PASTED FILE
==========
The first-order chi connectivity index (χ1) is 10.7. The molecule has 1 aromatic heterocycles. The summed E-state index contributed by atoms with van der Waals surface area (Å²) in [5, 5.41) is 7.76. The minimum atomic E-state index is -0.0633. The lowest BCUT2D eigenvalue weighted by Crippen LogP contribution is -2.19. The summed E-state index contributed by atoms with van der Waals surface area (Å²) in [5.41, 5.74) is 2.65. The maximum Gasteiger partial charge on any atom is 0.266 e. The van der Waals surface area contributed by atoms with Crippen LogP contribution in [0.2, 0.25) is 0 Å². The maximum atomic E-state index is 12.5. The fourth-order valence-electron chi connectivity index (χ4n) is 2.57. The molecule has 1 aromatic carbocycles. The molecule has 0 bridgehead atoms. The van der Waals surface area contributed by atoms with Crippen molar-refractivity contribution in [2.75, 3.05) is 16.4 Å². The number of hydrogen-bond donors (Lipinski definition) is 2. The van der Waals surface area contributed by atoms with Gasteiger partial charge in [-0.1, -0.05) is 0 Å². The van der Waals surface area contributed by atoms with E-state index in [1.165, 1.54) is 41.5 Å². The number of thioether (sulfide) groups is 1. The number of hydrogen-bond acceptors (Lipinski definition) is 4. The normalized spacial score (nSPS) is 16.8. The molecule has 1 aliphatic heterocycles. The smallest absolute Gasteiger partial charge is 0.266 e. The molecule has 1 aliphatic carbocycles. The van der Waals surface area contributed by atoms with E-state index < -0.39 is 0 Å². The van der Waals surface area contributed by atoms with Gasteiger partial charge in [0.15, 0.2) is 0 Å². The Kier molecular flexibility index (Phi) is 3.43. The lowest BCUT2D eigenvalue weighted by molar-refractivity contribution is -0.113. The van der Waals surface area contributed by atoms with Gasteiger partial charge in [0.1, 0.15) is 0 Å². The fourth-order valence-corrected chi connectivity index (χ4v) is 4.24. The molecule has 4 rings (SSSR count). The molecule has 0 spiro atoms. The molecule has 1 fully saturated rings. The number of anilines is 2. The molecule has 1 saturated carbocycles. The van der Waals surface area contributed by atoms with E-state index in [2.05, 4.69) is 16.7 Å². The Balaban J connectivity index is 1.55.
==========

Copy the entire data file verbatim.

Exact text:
The first-order chi connectivity index (χ1) is 10.7. The molecule has 1 aromatic heterocycles. The summed E-state index contributed by atoms with van der Waals surface area (Å²) in [5, 5.41) is 7.76. The minimum atomic E-state index is -0.0633. The lowest BCUT2D eigenvalue weighted by Crippen LogP contribution is -2.19. The summed E-state index contributed by atoms with van der Waals surface area (Å²) in [5.41, 5.74) is 2.65. The maximum Gasteiger partial charge on any atom is 0.266 e. The van der Waals surface area contributed by atoms with Crippen LogP contribution in [0.2, 0.25) is 0 Å². The maximum atomic E-state index is 12.5. The fourth-order valence-electron chi connectivity index (χ4n) is 2.57. The molecule has 1 aromatic carbocycles. The molecule has 0 bridgehead atoms. The van der Waals surface area contributed by atoms with Crippen molar-refractivity contribution in [2.75, 3.05) is 16.4 Å². The number of hydrogen-bond donors (Lipinski definition) is 2. The van der Waals surface area contributed by atoms with Gasteiger partial charge in [-0.1, -0.05) is 0 Å². The van der Waals surface area contributed by atoms with E-state index in [1.165, 1.54) is 41.5 Å². The number of thioether (sulfide) groups is 1. The number of hydrogen-bond acceptors (Lipinski definition) is 4. The normalized spacial score (nSPS) is 16.8. The molecule has 1 aliphatic heterocycles. The smallest absolute Gasteiger partial charge is 0.266 e. The molecule has 1 aliphatic carbocycles. The van der Waals surface area contributed by atoms with E-state index < -0.39 is 0 Å². The van der Waals surface area contributed by atoms with Gasteiger partial charge in [0.15, 0.2) is 0 Å². The Kier molecular flexibility index (Phi) is 3.43. The lowest BCUT2D eigenvalue weighted by molar-refractivity contribution is -0.113. The van der Waals surface area contributed by atoms with Gasteiger partial charge in [0.1, 0.15) is 0 Å². The fourth-order valence-corrected chi connectivity index (χ4v) is 4.24. The molecule has 4 rings (SSSR count). The molecule has 0 spiro atoms. The molecule has 1 fully saturated rings. The number of anilines is 2. The molecule has 1 saturated carbocycles. The van der Waals surface area contributed by atoms with E-state index in [2.05, 4.69) is 16.7 Å². The Balaban J connectivity index is 1.55.